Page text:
On February 24th, the Federal Bureau of Investigation (FBI), the Cybersecurity and Infrastructure Security Agency (CISA), the U.S. Cyber Command Cyber National Mission Force (CNMF), and the United Kingdom’s National Cyber Security Centre (NCSC-UK) issued an advisory that provided additional details about Iranian state-sponsored advanced persistent threat (APT) actor – MuddyWater conducting cyber espionage and other malicious cyber operations targeting a range of government and private-sector organizations across multiple verticals—including telecommunications, defense, local government, and oil and natural gas—in Asia, Africa, Europe, and North America (Note – this actor is also known as Earth Vetala, MERCURY, Static Kitten, Seedworm, and TEMP.Zagros). Details of the various tactics, techniques, and procedures (TTPs) are described in US-CERT Alert (AA22-055A) – Iranian Government-Sponsored Actors Conduct Cyber Operations Against Global Government and Commercial Networks.
The MuddyWater threat group is a subordinate element within the Iranian Ministry of Intelligence and Security (MOIS) and has conducted broad cyber campaigns to support MOIS objectives since approximately 2018. This group’s activities are primarily focused to provide stolen data and accesses to the Iranian government. According to the information available, this group is known to employ the following techniques to achieve its objectives:
- Use of Spearphishing – MuddyWater attempts to coax their targeted victim into downloading ZIP files, containing either an Excel file with a malicious macro that communicates with the actor’s C2 server or a PDF file that drops a malicious file to the victim’s network.
- Use of Side loaders and Obfuscation – MuddyWater actors also use techniques such as side-loading DLLs to trick legitimate programs into running malware and obfuscating PowerShell scripts to hide C2 functions.
- Use of Proprietary tools – the group has created several proprietary malware sets—including PowGoop, Small Sieve, Canopy/Starwhale, Mori, and POWERSTATS—for loading malware, backdoor access, persistence, and exfiltration.
- Use of Exploits – the group is known to exploit unpatched vulnerabilities including CVE-2020-1472 and CVE-2020-0688
NOTE – Several of the identified TTPs have been previously used by the MuddyWater and are already available in the SafeBreach Hacker’s Playbook™ and have now also been mapped to US-CERT Alert (AA22-055A). New TTPs have now been added as attacks to the playbook. We encourage you to test your preparedness against MuddyWater by running the attacks listed below.
7 newly developed playbook methods related to US-CERT AA22-055A (MuddyWater)
- #6919 Write a hidden powershell script to disk with a different extension
- #6920 Write MuddyWater (860f5c) malware to disk’,
- #6921 Transfer of MuddyWater (860f5c) malware over HTTP/S’,
- #6922 Transfer of MuddyWater (860f5c) malware over HTTP/S’,
- #6923 Email MuddyWater (860f5c) malware as a ZIP attachment’
- #6924 Email MuddyWater (860f5c) malware as a ZIP attachment’,
- #6925 Communication with a malicious Telegram chat bot using HTTPS
30 previously used attack methods already present in the Hacker’s Playbook:
- Host-Level Attacks
- #2221 Modify the Registry Run keys’
- #2222 Discover Remote Systems using PowerShell’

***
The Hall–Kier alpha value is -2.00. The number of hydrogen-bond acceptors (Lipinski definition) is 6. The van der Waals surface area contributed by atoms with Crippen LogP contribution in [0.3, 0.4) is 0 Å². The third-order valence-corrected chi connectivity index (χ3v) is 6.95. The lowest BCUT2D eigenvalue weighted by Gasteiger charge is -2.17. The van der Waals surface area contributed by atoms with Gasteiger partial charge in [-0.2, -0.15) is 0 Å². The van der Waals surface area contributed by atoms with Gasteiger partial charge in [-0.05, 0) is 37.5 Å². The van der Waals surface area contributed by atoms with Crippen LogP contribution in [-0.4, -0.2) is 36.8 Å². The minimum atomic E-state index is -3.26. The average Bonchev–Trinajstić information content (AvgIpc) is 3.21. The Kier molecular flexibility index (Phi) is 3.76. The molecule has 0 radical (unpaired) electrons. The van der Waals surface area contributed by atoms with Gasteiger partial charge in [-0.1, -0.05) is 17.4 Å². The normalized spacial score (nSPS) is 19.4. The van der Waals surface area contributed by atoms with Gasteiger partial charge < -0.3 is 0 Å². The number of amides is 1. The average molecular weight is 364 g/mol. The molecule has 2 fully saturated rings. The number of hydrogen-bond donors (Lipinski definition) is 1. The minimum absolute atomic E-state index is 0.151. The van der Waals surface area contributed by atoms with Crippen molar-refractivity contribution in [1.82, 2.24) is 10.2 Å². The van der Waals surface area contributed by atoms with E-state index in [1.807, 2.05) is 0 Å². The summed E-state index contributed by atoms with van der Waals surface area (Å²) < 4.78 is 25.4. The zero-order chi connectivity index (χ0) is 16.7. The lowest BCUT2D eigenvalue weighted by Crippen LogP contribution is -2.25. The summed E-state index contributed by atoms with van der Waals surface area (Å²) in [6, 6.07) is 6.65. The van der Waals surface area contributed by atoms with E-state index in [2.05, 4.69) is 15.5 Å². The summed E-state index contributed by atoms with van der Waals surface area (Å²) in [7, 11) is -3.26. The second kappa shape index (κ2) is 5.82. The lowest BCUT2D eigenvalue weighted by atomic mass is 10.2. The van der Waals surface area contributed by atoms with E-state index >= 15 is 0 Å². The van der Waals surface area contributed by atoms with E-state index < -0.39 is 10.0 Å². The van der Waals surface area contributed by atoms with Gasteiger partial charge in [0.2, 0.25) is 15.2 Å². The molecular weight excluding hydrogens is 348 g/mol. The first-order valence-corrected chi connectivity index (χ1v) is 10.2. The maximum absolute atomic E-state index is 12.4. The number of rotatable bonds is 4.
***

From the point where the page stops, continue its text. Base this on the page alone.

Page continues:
- #6127 Extract LSASS memory dump using PowerShell and ‘Rundll32’
- #2192 Collect Data from Local Shared Drives using System ‘Commands’
- #2611 Extract system date using PowerShell’
- #3830 Extract credentials using PwDump through PowerShell’
- #6809) Execute DLL by signed executable (igfxtray.exe)’
- #2266 Collect Google Chrome Bookmarks’
- #1693 Collect Windows system data using CMD’
- #6910 RDP Tunneling’
- #6411) Screen Capture (Windows)’
- #6246) Exploit ZeroLogon (CVE-2020-1472) (Windows)’
- #4966 Write MuddyWater (3769ea) malware to disk’
- #2344 Write a macro hidden in a dotm file to disk’
- #2153 Rundll32
- #2221 Modify the Registry Run keys’
- #3819 Windows Credentials Collection using LaZagne’
- #2608) PowerShell – Run Script File (csc build no powershell)’
- #1269) Creating Windows schedule task (schtasks)’
- #5308 Signed Binary Proxy Execution using CMSTP’
- #2173 Execute Code using Mshta’
- Infiltration Attacks
- #1290 Transfer of MS office exploit using CVE-2017-0199 over HTTP’
- #2218 Obfuscation of arbitrary commands using DDE (Dynamic ‘Data Exchange) inside RTF over HTTP/S’
- #4968 Transfer of MuddyWater (3769ea) malware over HTTP/S’
- #4970 Email MuddyWater (3769ea) malware as a ZIP attachment
- Lateral Movement Attacks
- #1220 Inject Mimikatz using PowerShell to Extract Credentials’
- #4967 Transfer of MuddyWater (3769ea) malware over HTTP/S’
- #4969 Email MuddyWater (3769ea) malware as a ZIP attachment’
- #5487 Exploit CVE-2020-1472 ZeroLogon
- #6579 Remote Code Execution via DCOM
What you should do now
Attack methods related to US-CERT AA22-055A (MuddyWater) are already in the SafeBreach Hacker’s playbook and ready to run across your simulators. The Known Attack Series report has been also updated so you can run the specific attacks from this US-CERT alert. From the Known Attack Series report, select the US-CERT AA22-055A (MuddyWater) report and select Run Simulations which will run all attack methods.
You can also select all the attacks related to US-CERT AA22-055A (MuddyWater), by going to the SafeBreach Playbook and filtering by Threat Name – US-CERT AA22-055A (MuddyWater).
or you can go to the “SafeBreach Scenarios” page and choose the USCERT Alert AA22-055A (MuddyWater) scenario from the list of available scenarios.
NOTE – FBI, CISA, CNMF, NCSC-UK, and the National Security Agency (NSA) recommend organizations apply the mitigations in this advisory and review the following resources for additional information.: